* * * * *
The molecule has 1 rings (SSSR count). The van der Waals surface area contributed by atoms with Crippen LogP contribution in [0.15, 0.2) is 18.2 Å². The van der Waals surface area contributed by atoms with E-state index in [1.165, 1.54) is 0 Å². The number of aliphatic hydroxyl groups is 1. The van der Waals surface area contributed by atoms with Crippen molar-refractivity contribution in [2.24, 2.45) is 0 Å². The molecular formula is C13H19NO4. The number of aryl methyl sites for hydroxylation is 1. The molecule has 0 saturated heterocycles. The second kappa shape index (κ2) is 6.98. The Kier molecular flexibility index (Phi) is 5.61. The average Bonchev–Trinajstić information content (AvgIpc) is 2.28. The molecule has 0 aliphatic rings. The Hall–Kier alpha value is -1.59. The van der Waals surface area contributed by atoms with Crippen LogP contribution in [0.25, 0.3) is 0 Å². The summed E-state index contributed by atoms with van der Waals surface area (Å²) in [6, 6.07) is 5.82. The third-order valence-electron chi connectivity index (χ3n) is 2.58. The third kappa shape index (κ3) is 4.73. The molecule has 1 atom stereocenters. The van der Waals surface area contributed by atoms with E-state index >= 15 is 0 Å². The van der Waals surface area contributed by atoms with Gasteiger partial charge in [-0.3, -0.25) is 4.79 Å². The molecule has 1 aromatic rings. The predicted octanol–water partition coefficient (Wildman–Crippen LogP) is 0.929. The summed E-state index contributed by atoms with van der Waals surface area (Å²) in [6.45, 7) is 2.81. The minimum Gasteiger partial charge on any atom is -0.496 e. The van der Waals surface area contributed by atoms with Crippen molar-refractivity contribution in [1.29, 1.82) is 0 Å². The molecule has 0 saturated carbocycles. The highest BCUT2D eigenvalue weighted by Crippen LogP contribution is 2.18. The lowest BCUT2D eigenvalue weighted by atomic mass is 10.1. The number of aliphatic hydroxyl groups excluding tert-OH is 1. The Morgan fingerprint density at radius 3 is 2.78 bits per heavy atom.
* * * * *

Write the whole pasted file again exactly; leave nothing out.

The molecule has 1 rings (SSSR count). The van der Waals surface area contributed by atoms with Crippen LogP contribution in [0.15, 0.2) is 18.2 Å². The van der Waals surface area contributed by atoms with E-state index in [1.165, 1.54) is 0 Å². The number of aliphatic hydroxyl groups is 1. The van der Waals surface area contributed by atoms with Crippen molar-refractivity contribution in [2.24, 2.45) is 0 Å². The molecular formula is C13H19NO4. The number of aryl methyl sites for hydroxylation is 1. The molecule has 0 saturated heterocycles. The second kappa shape index (κ2) is 6.98. The Kier molecular flexibility index (Phi) is 5.61. The average Bonchev–Trinajstić information content (AvgIpc) is 2.28. The molecule has 0 aliphatic rings. The Hall–Kier alpha value is -1.59. The van der Waals surface area contributed by atoms with Crippen LogP contribution in [0.25, 0.3) is 0 Å². The summed E-state index contributed by atoms with van der Waals surface area (Å²) in [6, 6.07) is 5.82. The third-order valence-electron chi connectivity index (χ3n) is 2.58. The third kappa shape index (κ3) is 4.73. The molecule has 1 atom stereocenters. The van der Waals surface area contributed by atoms with E-state index >= 15 is 0 Å². The van der Waals surface area contributed by atoms with Gasteiger partial charge in [-0.3, -0.25) is 4.79 Å². The molecule has 1 aromatic rings. The predicted octanol–water partition coefficient (Wildman–Crippen LogP) is 0.929. The summed E-state index contributed by atoms with van der Waals surface area (Å²) in [6.45, 7) is 2.81. The minimum Gasteiger partial charge on any atom is -0.496 e. The van der Waals surface area contributed by atoms with Crippen molar-refractivity contribution in [1.29, 1.82) is 0 Å². The molecule has 0 saturated carbocycles. The highest BCUT2D eigenvalue weighted by Crippen LogP contribution is 2.18. The lowest BCUT2D eigenvalue weighted by atomic mass is 10.1. The number of aliphatic hydroxyl groups excluding tert-OH is 1. The Morgan fingerprint density at radius 3 is 2.78 bits per heavy atom.